We all know the scenario–you’re drinking a beverage of some sort, whether it be soda, water, iced tea–and a piece of ice trickles into your mouth. You begin crunching down, thinking nothing of it.
For some individuals chewing ice can be habitual and second nature. However, even though it is habitual, it’s not one you want to become accustomed to, as it can consequently wear down your teeth’s enamel! The combination of worn enamel and constant crunching down of ice can potentially result in chipped and/or broken teeth.
Often times, chewing ice can be caused by iron deficiency, or more commonly known as anemia. There are signs and symptoms that present with anemia, like:
- An increased risk for periodontitis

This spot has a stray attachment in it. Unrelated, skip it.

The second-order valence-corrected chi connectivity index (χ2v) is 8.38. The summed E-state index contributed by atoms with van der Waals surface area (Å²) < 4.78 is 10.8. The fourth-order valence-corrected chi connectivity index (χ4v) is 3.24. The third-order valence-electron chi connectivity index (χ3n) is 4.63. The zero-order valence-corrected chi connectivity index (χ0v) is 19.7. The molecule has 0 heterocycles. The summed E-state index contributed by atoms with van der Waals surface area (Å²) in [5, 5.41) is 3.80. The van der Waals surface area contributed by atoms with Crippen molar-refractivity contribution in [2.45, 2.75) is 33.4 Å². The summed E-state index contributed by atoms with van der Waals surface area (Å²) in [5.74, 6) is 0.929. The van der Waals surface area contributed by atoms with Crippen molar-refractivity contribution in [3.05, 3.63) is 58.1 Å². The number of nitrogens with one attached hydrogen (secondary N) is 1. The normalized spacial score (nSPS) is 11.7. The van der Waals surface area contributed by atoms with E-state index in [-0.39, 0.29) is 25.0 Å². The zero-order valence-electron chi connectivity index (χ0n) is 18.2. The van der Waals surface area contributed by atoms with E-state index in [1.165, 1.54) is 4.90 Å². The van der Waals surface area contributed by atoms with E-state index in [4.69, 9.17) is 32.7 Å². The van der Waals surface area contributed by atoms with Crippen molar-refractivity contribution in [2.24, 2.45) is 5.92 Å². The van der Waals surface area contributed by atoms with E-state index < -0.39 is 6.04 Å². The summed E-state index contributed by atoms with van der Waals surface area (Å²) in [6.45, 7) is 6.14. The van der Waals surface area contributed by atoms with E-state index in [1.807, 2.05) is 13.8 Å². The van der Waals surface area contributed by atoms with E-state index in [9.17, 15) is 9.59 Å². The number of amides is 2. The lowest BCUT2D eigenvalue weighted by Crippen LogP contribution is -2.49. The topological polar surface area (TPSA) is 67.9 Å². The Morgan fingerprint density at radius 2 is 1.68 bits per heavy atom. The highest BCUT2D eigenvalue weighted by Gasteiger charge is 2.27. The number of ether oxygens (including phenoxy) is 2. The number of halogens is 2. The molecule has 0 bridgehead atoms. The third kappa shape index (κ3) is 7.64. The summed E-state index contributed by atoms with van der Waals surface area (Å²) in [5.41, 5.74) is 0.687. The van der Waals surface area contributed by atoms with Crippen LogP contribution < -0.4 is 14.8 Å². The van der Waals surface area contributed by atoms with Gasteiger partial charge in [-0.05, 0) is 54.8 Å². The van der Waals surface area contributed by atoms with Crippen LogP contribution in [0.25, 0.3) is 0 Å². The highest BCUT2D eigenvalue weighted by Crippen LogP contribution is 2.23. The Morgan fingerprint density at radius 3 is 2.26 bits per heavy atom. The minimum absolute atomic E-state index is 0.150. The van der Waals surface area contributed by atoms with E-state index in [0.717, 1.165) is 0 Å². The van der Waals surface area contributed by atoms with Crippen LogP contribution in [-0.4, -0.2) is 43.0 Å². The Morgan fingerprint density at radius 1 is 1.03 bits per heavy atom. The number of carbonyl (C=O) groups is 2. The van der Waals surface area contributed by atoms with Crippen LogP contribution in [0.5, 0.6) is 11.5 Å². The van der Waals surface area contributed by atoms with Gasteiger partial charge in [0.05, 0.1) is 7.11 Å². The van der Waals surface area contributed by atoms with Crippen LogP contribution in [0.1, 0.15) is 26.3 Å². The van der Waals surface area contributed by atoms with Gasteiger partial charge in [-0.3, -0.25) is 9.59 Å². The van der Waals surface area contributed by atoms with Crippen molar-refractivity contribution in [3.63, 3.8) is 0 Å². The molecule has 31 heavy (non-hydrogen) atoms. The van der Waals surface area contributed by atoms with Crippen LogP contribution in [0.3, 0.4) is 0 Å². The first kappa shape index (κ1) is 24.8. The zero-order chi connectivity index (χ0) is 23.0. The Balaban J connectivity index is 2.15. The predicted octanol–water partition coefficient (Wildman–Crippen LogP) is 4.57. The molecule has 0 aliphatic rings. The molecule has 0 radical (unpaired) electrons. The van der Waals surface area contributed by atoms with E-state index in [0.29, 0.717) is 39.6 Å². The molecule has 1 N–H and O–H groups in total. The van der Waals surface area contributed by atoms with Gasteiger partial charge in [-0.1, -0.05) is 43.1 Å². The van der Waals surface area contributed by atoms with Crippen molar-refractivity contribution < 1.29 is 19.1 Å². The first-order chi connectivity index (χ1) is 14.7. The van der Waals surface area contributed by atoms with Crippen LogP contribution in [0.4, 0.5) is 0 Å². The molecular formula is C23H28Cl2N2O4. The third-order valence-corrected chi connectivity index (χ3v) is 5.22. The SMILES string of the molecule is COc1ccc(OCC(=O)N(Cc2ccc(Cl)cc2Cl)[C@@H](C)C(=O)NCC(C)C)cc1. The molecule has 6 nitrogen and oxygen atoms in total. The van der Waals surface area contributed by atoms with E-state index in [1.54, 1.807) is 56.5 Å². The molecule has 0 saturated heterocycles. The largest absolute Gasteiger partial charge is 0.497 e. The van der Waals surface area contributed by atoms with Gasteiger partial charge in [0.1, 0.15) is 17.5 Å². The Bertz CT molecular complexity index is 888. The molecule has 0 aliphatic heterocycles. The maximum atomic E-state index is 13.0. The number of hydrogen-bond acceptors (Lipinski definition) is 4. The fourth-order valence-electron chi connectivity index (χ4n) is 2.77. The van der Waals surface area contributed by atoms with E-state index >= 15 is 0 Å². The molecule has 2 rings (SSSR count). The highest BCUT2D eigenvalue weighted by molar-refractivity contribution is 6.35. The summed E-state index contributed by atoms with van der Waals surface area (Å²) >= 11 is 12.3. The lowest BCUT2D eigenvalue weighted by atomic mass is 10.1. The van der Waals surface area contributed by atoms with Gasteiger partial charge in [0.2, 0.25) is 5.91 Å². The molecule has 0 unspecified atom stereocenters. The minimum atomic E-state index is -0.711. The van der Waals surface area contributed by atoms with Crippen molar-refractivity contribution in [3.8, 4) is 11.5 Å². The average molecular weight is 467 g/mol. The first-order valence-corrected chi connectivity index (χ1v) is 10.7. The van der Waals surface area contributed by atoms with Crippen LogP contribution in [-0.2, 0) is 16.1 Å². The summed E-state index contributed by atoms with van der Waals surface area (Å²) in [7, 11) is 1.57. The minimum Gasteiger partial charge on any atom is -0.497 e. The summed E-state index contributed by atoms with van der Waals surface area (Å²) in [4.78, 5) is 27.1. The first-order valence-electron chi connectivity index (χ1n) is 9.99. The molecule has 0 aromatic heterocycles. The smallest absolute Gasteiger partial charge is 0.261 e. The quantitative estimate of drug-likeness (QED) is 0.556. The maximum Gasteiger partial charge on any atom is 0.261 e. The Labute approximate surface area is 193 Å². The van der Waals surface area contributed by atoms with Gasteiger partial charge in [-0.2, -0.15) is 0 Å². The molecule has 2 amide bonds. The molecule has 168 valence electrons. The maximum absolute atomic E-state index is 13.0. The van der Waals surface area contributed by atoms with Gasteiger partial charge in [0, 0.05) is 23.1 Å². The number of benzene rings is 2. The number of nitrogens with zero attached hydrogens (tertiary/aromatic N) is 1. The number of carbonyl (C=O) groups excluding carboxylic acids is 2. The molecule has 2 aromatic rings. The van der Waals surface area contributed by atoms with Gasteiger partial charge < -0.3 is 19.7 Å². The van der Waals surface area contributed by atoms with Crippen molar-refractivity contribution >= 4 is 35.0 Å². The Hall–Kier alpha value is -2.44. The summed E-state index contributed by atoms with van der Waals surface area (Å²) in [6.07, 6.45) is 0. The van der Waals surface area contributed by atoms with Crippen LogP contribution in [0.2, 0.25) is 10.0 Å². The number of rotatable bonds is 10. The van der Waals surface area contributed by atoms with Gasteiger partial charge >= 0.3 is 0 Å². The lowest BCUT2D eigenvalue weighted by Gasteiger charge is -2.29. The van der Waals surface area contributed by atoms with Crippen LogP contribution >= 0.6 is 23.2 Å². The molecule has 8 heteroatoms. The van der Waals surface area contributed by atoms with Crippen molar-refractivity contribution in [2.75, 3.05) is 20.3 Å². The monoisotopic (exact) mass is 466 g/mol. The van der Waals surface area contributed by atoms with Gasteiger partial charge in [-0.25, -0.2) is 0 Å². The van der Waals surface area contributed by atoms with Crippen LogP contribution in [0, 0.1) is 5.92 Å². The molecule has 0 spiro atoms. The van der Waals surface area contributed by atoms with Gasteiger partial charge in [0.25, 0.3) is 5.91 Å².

- Abnormally pale tissue in your mouth to a decreased number of red blood cells
- Inflammation of the tongue, called glossitis. The tongue may appear swollen, smooth, pale, feel sore and tender. (Greenfield, “Oral Health Library”)
If you find these signs and symptoms are affecting you, consider letting one of our dentists know. Here at Dental Arts Group, we want to provide you with the best treatment possible in an honest, and compassionate environment, so please let us know how we can best serve you!
Greenfield, Paige. “Oral Effects of Anemia.” Oral Health Library. Delta Dental. Web. 11 Feb. 2016.